Schubert in the European Imagination: Fin-de-Siecle Vienna examines the composer's historical and cultural reception by Viennese modernists. By 1900, issues of gender had crossed with those of nationalism, especially in the city that came to consider Schubert as its favorite musical son. As Messing here explains and explores in rich detail, composers, writers, and visual artists manipulated the conventions of the composer and gender in ways that critiqued the very culture that had created this image.
In order to expose the hypocrisy of social relationships, painter Gustav Klimt and writers Arthur Schnitzler, Hugo von Hofmannsthal, and Peter Altenberg exploited the collision between innocence and sexuality, and Schubert was a readily familiar sign for the former.
The composer Arnold Schoenberg substituted his own formulation of Schubert in place of the older, popular conceptions of the composer, adding him to an illustrious list of figures whose significance he sought to redesign.
Scott Messing is Charles A. Dana Professor of Music at Alma College, and author of Neoclassicism in Music (University of Rochester Press, 1996).
Publisher: Boydell & Brewer Ltd
Number of pages: 332
Weight: 685 g
Dimensions: 229 x 152 x 26 mm
Viewing fin de siecle Viennese culture through the lens of Schubert reception [in vol. 2] proves a highly rewarding exercise, and Messing's work deserves to attract the attention of scholars from a wide range of disciplines. . . . Engages with a striking breadth of texts and artefacts . . . from cartoons and kitschy postcards to Gustav Klimt's [painting] Schubert am Klavier and Schoenberg's strings quartets. MUSIC AND LETTERS [James Garratt]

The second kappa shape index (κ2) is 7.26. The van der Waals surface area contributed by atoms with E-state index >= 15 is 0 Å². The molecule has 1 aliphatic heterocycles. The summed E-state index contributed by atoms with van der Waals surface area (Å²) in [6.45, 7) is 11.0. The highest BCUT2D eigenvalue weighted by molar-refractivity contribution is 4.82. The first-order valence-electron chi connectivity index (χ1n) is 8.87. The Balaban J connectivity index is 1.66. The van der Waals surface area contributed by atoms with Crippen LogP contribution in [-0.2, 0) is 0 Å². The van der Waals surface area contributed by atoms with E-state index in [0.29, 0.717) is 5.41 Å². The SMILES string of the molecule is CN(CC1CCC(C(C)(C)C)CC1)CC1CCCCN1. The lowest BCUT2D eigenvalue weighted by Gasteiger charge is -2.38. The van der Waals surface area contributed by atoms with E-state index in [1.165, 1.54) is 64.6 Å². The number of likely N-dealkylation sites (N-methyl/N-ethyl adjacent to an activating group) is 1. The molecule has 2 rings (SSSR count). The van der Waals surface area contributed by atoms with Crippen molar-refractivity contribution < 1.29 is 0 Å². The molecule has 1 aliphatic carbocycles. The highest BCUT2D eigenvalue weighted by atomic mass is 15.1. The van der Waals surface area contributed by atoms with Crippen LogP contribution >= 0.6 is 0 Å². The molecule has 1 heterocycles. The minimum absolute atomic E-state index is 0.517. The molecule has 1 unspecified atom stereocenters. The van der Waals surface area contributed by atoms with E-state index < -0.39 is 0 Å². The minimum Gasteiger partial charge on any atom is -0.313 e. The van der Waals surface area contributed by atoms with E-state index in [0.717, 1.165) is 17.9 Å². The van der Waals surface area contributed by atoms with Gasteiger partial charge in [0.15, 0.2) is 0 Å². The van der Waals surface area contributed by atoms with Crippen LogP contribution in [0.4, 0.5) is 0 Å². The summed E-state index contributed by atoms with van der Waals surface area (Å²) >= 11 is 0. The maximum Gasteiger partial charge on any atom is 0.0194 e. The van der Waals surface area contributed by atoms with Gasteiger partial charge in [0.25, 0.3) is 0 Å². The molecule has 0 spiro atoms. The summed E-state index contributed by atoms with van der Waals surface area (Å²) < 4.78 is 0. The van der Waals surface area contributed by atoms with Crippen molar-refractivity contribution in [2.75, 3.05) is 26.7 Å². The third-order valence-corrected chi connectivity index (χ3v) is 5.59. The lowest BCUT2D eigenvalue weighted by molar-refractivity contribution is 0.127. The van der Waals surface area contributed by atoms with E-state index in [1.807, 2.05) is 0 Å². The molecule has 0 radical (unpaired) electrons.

This is cultural history at its best -- "thick" history that uncovers the multiple, fascinating forces at work between the centennial celebrations of Schubert's birth and death. A dazzling work of reception history, Messing's book illuminates Schubert's role in the politics of gender, race, and cultural identity in fin-de-siecle Vienna. In so doing it provides the long-awaited musical counterpart to Carl Schorske's classic study Fin-de-siecle Vienna: Politics and Culture. --Glenn Watkins, Earl V. Moore Professor Emeritus, University of Michigan, and author of Proof Through the Night: Music and the Great War
A graceful, far-ranging, important study of fin-de-siecle perceptions of the Viennese composer as they affected national politics and cultural self-definition in the early twentieth century. The conceptual legacy of a feminine Schubert is scrutinized through the lens of political history, art, literature, music, and the inquisitive but choosy new science of sexuality. Proceeding with the contagious tempo of a fine mystery novel, this is "reception history" at its broadest, yet most exacting, often surprising best. --Alessandra Comini, University Distinguished Professor of Art History Emerita, Southern Methodist University